Of course, you also need somebody to host your Web site. If you've got a dedicated, high-speed Internet connection, you can set up a Web server and do this yourself. If this site is just for you, go for it - I recommend Apache; it's free, runs on most platforms (including Linux, BSD, Solaris, Mac OS X, Windows 98/NT/2000 and I think BeOS), and is the server software used by well over half the Web servers on the Internet. However, if this is for a business, or anything important, I wouldn't recommend doing your own hosting unless you really know what you're doing. Remember that if you do your own hosting and something goes wrong (your computer crashes, your Internet connection goes down, etc.), people can't get to your Web site anymore. The same goes for running your own e-mail server: unless you really know what you're doing, leave it to people who get paid to make sure you don't have problems.

If the same company is hosting both your domain name and your Web site and e-mail, all you need from them is the names and IP addresses of their DNS servers, and you can go register your domain (or change an existing registration) and they'll make everything work. If different companies are doing it, you'll need to contact the company that will be hosting your Web site and e-mail, find out the names and IP addresses of the Web and mail servers they'll be using, then contact the company that will be hosting your domain and give them that information.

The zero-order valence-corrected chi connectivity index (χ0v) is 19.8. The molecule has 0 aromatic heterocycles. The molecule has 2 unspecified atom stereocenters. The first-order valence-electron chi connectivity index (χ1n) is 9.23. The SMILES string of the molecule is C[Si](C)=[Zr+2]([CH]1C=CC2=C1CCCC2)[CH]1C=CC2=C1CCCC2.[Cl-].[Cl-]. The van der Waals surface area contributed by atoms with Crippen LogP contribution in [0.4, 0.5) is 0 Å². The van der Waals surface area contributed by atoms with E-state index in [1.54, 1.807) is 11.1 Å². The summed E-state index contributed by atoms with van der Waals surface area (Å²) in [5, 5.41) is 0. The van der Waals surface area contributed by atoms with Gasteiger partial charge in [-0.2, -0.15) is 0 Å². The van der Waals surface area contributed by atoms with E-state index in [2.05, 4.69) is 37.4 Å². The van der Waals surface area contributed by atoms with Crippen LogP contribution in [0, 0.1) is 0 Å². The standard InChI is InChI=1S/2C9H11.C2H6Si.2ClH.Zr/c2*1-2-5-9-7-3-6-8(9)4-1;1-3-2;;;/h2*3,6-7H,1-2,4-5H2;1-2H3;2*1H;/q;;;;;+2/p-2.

Once you understand the basic concepts, it shouldn't be too hard to fit everything together. If you're confused by something, see what other documentation you can find on the 'Net, and if you have questions, ask people. As with most things, the best way to learn how to do it is to just do it.

If you have comments, suggestions, or questions, feel free to contact me. Thanks to animedragon for her help with editing!